Environmental and Resource Economics

, Volume 48, Issue 2, pp 177–218 | Cite as

Economic Analysis for Ecosystem Service Assessments

  • Ian J. Bateman
  • Georgina M. Mace
  • Carlo Fezzi
  • Giles Atkinson
  • Kerry Turner
Open Access


The paper seeks to contribute to the expanding literature on ecosystem service assessment by considering its integration with economic analyses of such services. Focussing upon analyses for future orientated policy and decision making, we initially consider a single period during which ecological stocks are maintained at sustainable levels. The flow of ecosystems services and their contribution to welfare bearing goods is considered and methods for valuing resultant benefits are reviewed and illustrated via a case study of land use change. We then broaden our time horizon to discuss the treatment of future costs and benefits. Finally we relax our sustainability assumption and consider economic approaches to the incorporation of depleting ecological assets with a particular focus upon stocks which exhibit thresholds below which restoration is compromised.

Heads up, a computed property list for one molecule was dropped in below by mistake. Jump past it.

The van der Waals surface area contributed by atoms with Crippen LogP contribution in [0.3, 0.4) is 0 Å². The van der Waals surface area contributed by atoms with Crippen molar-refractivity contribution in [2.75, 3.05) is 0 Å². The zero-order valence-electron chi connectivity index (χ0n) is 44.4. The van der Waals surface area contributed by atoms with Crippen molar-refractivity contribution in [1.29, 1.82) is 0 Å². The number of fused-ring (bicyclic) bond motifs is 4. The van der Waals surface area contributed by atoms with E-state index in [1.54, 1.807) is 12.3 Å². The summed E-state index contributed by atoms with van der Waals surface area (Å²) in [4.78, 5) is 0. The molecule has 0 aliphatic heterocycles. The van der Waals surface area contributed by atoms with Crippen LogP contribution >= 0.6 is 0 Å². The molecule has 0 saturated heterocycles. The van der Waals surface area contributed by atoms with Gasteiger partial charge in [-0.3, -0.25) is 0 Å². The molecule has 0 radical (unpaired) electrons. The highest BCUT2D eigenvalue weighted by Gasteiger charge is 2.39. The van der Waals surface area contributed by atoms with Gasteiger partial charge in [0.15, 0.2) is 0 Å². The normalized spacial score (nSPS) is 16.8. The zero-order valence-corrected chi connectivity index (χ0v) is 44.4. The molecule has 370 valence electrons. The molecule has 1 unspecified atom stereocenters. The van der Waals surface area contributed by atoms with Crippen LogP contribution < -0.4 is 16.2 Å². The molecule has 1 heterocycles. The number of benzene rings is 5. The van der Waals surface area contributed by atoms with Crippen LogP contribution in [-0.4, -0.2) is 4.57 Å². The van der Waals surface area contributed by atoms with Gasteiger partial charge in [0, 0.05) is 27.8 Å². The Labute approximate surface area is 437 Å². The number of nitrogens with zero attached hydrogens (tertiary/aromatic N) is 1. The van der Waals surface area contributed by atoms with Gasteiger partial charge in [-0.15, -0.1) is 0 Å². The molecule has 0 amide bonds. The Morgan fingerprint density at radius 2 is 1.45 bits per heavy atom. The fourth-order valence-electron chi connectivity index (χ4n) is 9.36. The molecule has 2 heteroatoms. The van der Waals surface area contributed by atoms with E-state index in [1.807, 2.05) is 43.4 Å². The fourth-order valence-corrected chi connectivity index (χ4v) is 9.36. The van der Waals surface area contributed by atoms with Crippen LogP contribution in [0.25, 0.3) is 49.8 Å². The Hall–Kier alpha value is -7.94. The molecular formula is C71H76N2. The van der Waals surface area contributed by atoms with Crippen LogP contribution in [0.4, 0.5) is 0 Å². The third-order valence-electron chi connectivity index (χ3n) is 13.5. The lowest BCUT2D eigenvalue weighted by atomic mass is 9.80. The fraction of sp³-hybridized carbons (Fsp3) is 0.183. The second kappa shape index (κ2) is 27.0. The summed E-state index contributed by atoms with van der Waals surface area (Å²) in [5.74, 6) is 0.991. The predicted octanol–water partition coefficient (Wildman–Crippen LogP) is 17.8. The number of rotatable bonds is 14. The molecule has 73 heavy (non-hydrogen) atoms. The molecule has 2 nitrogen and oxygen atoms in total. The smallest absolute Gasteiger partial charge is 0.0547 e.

Ecosystem services Economic valuation Stocks and flows Wellbeing Spatial and temporal issues Sustainability Irreversibility UK National Ecosystem Assessment (UK NEA) 

JEL Classification

Q01 Q10 Q20 Q30 Q51 Q56 Q57 


Open Access

This article is distributed under the terms of the Creative Commons Attribution Noncommercial License which permits any noncommercial use, distribution, and reproduction in any medium, provided the original author(s) and source are credited.


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Copyright information

© The Author(s) 2010

Authors and Affiliations

  • Ian J. Bateman
    • 1
    • 2
    • 3
  • Georgina M. Mace
    • 4
  • Carlo Fezzi
    • 1
  • Giles Atkinson
    • 5
  • Kerry Turner
    • 1
  1. 1.Centre for Social and Economic Research on the Global Environment (CSERGE), School of Environmental SciencesUniversity of East Anglia (UEA)NorwichUK
  2. 2.University of Western AustraliaPerthAustralia
  3. 3.University of WaikatoHamiltonNew Zealand
  4. 4.Centre for Population Biology, Imperial College LondonAscotUK
  5. 5.Department of Geography and Environment and Grantham Research Institute on Climate Change and EnvironmentLondon School of Economics and Political ScienceLondonUK

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